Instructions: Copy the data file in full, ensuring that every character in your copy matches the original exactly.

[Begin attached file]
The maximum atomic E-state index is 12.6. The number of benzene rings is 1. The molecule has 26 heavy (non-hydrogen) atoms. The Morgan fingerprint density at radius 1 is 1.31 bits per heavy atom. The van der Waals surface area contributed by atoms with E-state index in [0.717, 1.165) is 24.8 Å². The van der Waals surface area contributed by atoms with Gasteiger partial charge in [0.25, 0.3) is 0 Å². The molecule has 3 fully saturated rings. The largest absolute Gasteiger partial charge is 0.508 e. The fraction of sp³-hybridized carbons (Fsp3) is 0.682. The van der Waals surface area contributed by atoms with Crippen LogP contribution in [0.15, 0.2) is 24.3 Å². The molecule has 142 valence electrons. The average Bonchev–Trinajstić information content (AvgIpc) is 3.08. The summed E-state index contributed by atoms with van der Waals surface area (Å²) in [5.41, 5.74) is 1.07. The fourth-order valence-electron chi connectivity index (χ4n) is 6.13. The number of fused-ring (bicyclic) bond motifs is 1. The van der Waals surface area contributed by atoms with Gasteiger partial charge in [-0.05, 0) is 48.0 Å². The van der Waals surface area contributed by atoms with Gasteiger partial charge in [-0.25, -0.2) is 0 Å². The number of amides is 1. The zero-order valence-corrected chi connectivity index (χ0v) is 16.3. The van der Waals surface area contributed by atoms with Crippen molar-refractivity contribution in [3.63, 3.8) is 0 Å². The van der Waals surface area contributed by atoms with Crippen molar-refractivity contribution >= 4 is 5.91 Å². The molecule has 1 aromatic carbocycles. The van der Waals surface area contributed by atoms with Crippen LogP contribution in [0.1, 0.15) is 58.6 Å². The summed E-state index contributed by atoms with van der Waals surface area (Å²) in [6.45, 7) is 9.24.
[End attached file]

The maximum atomic E-state index is 12.6. The number of benzene rings is 1. The molecule has 26 heavy (non-hydrogen) atoms. The Morgan fingerprint density at radius 1 is 1.31 bits per heavy atom. The van der Waals surface area contributed by atoms with E-state index in [0.717, 1.165) is 24.8 Å². The van der Waals surface area contributed by atoms with Gasteiger partial charge in [0.25, 0.3) is 0 Å². The molecule has 3 fully saturated rings. The largest absolute Gasteiger partial charge is 0.508 e. The fraction of sp³-hybridized carbons (Fsp3) is 0.682. The van der Waals surface area contributed by atoms with Crippen LogP contribution in [0.15, 0.2) is 24.3 Å². The molecule has 142 valence electrons. The average Bonchev–Trinajstić information content (AvgIpc) is 3.08. The summed E-state index contributed by atoms with van der Waals surface area (Å²) in [5.41, 5.74) is 1.07. The fourth-order valence-electron chi connectivity index (χ4n) is 6.13. The number of fused-ring (bicyclic) bond motifs is 1. The van der Waals surface area contributed by atoms with Gasteiger partial charge in [-0.05, 0) is 48.0 Å². The van der Waals surface area contributed by atoms with Gasteiger partial charge in [-0.25, -0.2) is 0 Å². The number of amides is 1. The zero-order valence-corrected chi connectivity index (χ0v) is 16.3. The van der Waals surface area contributed by atoms with Crippen molar-refractivity contribution in [3.63, 3.8) is 0 Å². The van der Waals surface area contributed by atoms with Crippen molar-refractivity contribution >= 4 is 5.91 Å². The molecule has 1 aromatic carbocycles. The van der Waals surface area contributed by atoms with Crippen LogP contribution in [0.1, 0.15) is 58.6 Å². The summed E-state index contributed by atoms with van der Waals surface area (Å²) in [6.45, 7) is 9.24.